7 Tips for a Wheelchair Accessible Road Trip

Road trips are quickly becoming a main mode of transportation for vacationers and travelers alike, especially during this pandemic. Road trips are a great option because you spend time in your own vehicle, or a rented vehicle, traveling from home to a new destination, exploring the landscape along the way. As a wheelchair user, you can have a very successful and enjoyable road trip, and these 7 tips will help you make the most of your travels.

1: Plan for extra time

Anytime you travel, it’s pretty much a fact that things will take longer than you thought. With road trips, that can mean that traffic, weather, or sleeping in will change how long your trip takes. Given the current pandemic, it’s important to build extra time into your schedule when planning your trip. This time will be useful once you’re on the road, as you’ll probably need to make stops for the bathroom or to eat, and will want an opportunity to get out of the vehicle and take a break from the road.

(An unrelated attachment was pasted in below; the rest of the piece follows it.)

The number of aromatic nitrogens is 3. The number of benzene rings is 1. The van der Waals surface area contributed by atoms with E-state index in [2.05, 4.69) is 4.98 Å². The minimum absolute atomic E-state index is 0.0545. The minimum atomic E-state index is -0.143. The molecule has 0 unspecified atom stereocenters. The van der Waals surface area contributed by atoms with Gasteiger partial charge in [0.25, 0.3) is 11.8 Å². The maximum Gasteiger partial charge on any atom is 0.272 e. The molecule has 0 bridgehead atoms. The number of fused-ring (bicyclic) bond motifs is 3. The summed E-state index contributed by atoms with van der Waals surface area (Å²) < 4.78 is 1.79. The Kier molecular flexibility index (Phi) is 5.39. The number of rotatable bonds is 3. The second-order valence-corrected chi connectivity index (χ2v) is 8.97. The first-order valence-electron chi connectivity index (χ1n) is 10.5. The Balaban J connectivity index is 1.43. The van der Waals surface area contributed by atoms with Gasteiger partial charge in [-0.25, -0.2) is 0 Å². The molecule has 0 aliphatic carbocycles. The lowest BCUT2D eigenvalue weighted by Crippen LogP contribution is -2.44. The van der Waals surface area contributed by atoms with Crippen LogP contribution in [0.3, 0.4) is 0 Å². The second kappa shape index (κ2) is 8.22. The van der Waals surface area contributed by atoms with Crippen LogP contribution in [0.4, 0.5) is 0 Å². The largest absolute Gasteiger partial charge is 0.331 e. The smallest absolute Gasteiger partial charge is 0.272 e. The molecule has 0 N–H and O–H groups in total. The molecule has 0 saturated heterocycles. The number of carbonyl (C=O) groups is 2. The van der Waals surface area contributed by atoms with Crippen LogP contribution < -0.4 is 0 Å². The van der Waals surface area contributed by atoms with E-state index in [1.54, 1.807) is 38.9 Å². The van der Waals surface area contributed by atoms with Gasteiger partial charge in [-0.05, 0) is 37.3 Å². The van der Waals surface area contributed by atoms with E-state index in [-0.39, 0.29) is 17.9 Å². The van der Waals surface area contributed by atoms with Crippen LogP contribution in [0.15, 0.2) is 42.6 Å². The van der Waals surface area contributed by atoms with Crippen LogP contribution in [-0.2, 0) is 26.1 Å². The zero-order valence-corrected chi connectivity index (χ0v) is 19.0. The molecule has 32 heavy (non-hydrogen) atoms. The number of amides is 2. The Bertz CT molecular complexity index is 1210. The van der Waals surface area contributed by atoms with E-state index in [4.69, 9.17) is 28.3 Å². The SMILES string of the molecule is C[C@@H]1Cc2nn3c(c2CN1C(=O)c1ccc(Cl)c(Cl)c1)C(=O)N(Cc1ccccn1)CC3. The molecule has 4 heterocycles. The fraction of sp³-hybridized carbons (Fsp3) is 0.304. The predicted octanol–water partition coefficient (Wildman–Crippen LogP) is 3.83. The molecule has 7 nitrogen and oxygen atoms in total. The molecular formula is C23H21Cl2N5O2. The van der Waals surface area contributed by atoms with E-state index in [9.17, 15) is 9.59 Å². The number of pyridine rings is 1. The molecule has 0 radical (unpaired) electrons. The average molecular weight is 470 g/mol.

There’s nothing worse than going on a road trip and having to push that first day to make it to your destination, whether that’s finishing the trip or making it to your first overnight stop. The best way to plan for extra time is consider how long it will take to get to your evening destination and consider what an extra hour or two will do for your time on the road. Meals and breaks can add up quickly and pushing through an extra two hours to reach your destination can transform a fun start into a grumpy ending. Often, choosing to drive for upwards of 8 hours, as opposed to pushing a full 12+, will give you more time for breaks and space to enjoy the drive.